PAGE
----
Citius quam asparagi coquantur/‘As swift as cooking asparagus,’ said the Emperor Julius Caesar Augustus, rather smugly, as he rapidly concluded a sticky treaty. (Howabout it, Maybot?).
Asparagus was a well known and much loved delicacy in Ancient Rome – Martial said those from Ravenna were the best. Some writers claimed you got three fat spears to a pound. One wonders how long they took to cook. But there were wild versions too, skinny, wispy shoots with a stronger, more bitter flavour that could be parboiled and then grilled or roasted and eaten.
Asparagus is not the only young shoot that was eaten in the past – varieties of bryony, broom, fiddle-head ferns, and wild hops are tasty and available to foragers who can tell the difference between these and the poisonous ones. Best of all are the trimmings from the Kentish hop fields, when the plants are cut back in the Spring.
Many years ago I took a train to Maidstone, and walked along a canal path, loud with cuckoos and blackbirds, May blossom and meadow parsley, to what was then the Museum of Rural Life (now no longer a museum and simply called Kent Life). Under strict guidance, I filled a plastic bag with young hop shoots, inspired by Giacomo Castelvetro who had written in 1612 that they were a delicacy.
He was right, they have a sharp bitterness, which I mitigated by cooking briefly in salted water, and serving with olive oil, lemon juice and plenty of pepper. Costanzo Felici, a contemporary of his, physician and botanist, living in Rimini in the Italian Marches, wrote enthusiastically of salads in an unpublished essay in the 1560s, Lettera sulle insalate, which morphed into a joyful listing of all Italian foodstuffs, mentioning how they were grown and cooked.
He had plenty to say about all these edible shoots and buds – asparagus the best (eaten boiled, grilled or raw, with olive oil and pepper, its usual condiment) then wild asparagus, hops, bryony, clematis vitalba, another kind of clematis, and butcher’s broom.
I thought of the perils for the ill-informed forager as I nibbled on a natural delicacy we used to call ‘bread and cheese’: picked from the hedgerows on the way to the village school. These were actually newly opened buds of hawthorn leaves, slightly bitter, but sweet tasting and harmless.
We abstained from the fronds of meadow parsley, with their all too close resemblance to hemlock, which once in the 1960s made a commune of hippies very poorly indeed. Safer are the lacy elderflowers that come later, which can be dipped in batter and deep fried, or made into fritters with ricotta and egg, with a little sugar and Parmesan.
You don’t have to be a Hurray Henry to forage borage. The pretty blue flowers of the borage plant appear about the same time as asparagus. Forget about their association with the dreary mish-mash of ingredients that is Pimms; why ruin decent gin and lemonade or white wine with a silly flurry of fruit and veg? If you want to celebrate an achievement with friends, buy a decent bottle of white wine that has all the aromas of cucumber, elderflower, fennel, whatever… built into it, chill it well, and enjoy.
There are better uses for borage – the blue flowers have been an edible ingredient and food decoration since the Middle Ages, and they twinkle on salads and dull dishes like blancmange. The young shoots and leaves are delicious boiled. Borage grows semi-wild in unkempt gardens (mine), our local churchyard (St Mary’s) and many parks and gardens in Hackney. The flowers are around at the same time as asparagus and artichokes.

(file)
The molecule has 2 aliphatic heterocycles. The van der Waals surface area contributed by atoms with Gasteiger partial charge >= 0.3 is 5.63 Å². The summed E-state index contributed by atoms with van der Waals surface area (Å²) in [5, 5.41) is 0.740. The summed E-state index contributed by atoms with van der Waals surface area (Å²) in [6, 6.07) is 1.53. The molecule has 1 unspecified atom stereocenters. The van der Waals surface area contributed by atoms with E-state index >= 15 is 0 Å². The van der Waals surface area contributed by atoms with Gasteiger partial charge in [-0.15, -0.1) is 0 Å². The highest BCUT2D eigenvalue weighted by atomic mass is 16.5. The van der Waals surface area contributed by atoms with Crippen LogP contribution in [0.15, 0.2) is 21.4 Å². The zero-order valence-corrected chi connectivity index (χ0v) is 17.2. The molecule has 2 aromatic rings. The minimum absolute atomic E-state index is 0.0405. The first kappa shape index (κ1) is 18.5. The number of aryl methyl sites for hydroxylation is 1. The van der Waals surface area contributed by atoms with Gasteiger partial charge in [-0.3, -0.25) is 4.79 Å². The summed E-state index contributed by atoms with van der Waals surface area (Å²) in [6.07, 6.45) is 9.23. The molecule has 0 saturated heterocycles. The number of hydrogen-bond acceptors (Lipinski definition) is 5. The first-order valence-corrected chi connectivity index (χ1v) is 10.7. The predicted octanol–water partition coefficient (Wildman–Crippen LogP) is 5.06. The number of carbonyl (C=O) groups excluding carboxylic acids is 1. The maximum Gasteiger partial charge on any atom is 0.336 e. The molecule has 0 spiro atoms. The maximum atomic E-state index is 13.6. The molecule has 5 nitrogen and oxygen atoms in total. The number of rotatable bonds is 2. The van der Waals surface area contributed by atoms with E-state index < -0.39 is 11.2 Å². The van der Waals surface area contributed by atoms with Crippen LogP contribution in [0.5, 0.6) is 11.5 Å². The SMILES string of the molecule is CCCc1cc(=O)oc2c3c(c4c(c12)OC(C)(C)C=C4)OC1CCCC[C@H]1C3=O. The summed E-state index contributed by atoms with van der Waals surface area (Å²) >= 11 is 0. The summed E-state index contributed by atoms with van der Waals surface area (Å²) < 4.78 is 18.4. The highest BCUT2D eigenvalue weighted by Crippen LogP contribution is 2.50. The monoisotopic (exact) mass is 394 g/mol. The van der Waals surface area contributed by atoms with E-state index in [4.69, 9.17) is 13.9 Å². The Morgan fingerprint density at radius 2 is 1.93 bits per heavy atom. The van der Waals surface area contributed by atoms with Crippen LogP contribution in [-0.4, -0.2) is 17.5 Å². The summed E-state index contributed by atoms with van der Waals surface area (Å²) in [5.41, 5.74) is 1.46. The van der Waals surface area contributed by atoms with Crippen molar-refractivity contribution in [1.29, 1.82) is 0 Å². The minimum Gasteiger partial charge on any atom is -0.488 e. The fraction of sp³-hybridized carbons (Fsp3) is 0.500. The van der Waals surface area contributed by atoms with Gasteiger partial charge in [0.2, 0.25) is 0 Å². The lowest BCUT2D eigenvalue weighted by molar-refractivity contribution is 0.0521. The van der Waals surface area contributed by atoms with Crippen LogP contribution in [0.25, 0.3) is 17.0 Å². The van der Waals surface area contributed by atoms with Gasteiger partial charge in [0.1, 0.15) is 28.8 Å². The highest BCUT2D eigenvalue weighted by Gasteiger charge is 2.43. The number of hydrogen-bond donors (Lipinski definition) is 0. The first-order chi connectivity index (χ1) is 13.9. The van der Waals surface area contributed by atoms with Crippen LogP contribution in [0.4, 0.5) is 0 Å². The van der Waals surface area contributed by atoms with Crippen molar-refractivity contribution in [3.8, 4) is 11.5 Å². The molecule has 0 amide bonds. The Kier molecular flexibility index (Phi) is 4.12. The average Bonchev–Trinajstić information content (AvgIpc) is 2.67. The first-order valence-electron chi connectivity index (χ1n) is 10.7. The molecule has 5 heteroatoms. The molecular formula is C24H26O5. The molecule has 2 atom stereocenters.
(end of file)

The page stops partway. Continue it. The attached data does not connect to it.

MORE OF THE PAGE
Asparagus & Seafood Risotto
If you boil the living daylights out of them, the flavour gets chucked out with the water.
Best to prepare asparagus steamed, fried, roasted or grilled , then finished in butter or olive oil, with freshly grated Parmesan, mayonnaise, or hollandaise sauce. Or this risotto:
Make some stock with the discarded woody stems (you snap them off, but how to tell at what point? Well never mind, this way nothing is wasted) and simmer the asparagus itself with the carcasses of some shell-on prawns, garlic, fresh ginger root, a few chicken wings, and a slurp of fish sauce, nuoc mam (Vietnamese), or nam pla (Thai), to make a liquid for cooking a fishy risotto.
Cut the tips off the stems and keep to one side. Chop the rest of the stems into 5mm lengths, and cook for 15 minutes with the rice, preferably vialone nano, stirring in warm stock as it evaporates.
Then add the tips and cook some more, until the rice is just done, but still with some bite. Stir in the prawns and any other shellfish or chicken. You don’t have to follow all the classic Italian moves to make this version of a risotto, like the preliminary frying and the final addition of butter.
The Victorian enthusiasm for fancy food was encouraged by the entrepreneurial Agnes B. Marshall, whose Book of Ices, published in 1885, gave recipes for every kind of ice cream imaginable. The polychromatic illustrations included glorious visions of ice cream frozen in complicated moulds presented as a fat hen in a nest surrounded by chicks, a cauliflower with its frill of green leaves, and a dish of asparagus, each spear moulded and coloured separately, tied together with a blue satin ribbon. (See second picture down on the right hand side.)
Not one of Heston’s finest, but a plain vanilla ice, presented in the good old fashioned tradition of ‘fake food’ where what you see is never what you get. Each asparagus spear was made in a mould 8¼ inches long, at 3 shillings each, carefully unmoulded, hand painted with edible pigments, and stored in Mrs Marshall’s ‘cave’ – a fore-runner of the freezer.
The process is described and illustrated by the food historian Ivan Day in his blog ‘Food History Jottings’ and his website ‘Historic Food’, where you can read more about these amazing images and glamorous ways with asparagus.